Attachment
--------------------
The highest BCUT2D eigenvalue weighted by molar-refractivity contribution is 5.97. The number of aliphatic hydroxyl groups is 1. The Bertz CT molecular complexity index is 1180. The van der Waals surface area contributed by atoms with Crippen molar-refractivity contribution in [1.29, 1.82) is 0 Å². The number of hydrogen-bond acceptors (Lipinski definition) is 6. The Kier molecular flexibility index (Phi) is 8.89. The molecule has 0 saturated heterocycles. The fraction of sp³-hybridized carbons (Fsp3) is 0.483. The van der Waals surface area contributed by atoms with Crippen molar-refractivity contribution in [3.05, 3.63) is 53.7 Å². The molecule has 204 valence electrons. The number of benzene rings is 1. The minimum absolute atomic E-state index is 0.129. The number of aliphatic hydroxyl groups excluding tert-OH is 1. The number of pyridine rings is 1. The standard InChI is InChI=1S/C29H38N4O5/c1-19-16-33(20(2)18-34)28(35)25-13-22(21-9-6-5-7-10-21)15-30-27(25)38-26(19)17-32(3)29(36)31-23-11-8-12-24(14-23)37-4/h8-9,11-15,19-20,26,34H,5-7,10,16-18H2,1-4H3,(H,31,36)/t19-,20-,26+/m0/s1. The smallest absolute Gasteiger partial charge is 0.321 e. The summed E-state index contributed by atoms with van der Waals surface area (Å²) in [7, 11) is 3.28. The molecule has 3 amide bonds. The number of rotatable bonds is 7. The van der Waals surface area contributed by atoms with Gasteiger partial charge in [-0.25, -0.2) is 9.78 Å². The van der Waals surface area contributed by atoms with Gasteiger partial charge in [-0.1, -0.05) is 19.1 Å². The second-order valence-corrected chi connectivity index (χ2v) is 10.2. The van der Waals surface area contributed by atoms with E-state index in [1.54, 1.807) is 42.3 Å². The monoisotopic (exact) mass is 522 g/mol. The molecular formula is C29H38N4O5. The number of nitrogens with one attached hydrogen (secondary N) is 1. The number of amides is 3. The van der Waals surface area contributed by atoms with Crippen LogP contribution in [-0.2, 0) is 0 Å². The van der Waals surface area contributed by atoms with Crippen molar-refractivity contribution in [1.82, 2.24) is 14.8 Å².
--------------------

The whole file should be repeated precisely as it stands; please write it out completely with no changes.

The highest BCUT2D eigenvalue weighted by molar-refractivity contribution is 5.97. The number of aliphatic hydroxyl groups is 1. The Bertz CT molecular complexity index is 1180. The van der Waals surface area contributed by atoms with Crippen molar-refractivity contribution in [1.29, 1.82) is 0 Å². The number of hydrogen-bond acceptors (Lipinski definition) is 6. The Kier molecular flexibility index (Phi) is 8.89. The molecule has 0 saturated heterocycles. The fraction of sp³-hybridized carbons (Fsp3) is 0.483. The van der Waals surface area contributed by atoms with Crippen molar-refractivity contribution in [3.05, 3.63) is 53.7 Å². The molecule has 204 valence electrons. The number of benzene rings is 1. The minimum absolute atomic E-state index is 0.129. The number of aliphatic hydroxyl groups excluding tert-OH is 1. The number of pyridine rings is 1. The standard InChI is InChI=1S/C29H38N4O5/c1-19-16-33(20(2)18-34)28(35)25-13-22(21-9-6-5-7-10-21)15-30-27(25)38-26(19)17-32(3)29(36)31-23-11-8-12-24(14-23)37-4/h8-9,11-15,19-20,26,34H,5-7,10,16-18H2,1-4H3,(H,31,36)/t19-,20-,26+/m0/s1. The smallest absolute Gasteiger partial charge is 0.321 e. The summed E-state index contributed by atoms with van der Waals surface area (Å²) in [7, 11) is 3.28. The molecule has 3 amide bonds. The number of rotatable bonds is 7. The van der Waals surface area contributed by atoms with Gasteiger partial charge in [-0.25, -0.2) is 9.78 Å². The van der Waals surface area contributed by atoms with Gasteiger partial charge in [-0.1, -0.05) is 19.1 Å². The second-order valence-corrected chi connectivity index (χ2v) is 10.2. The van der Waals surface area contributed by atoms with E-state index in [1.54, 1.807) is 42.3 Å². The monoisotopic (exact) mass is 522 g/mol. The molecular formula is C29H38N4O5. The number of nitrogens with one attached hydrogen (secondary N) is 1. The number of amides is 3. The van der Waals surface area contributed by atoms with Crippen LogP contribution in [-0.2, 0) is 0 Å². The van der Waals surface area contributed by atoms with Crippen molar-refractivity contribution in [1.82, 2.24) is 14.8 Å².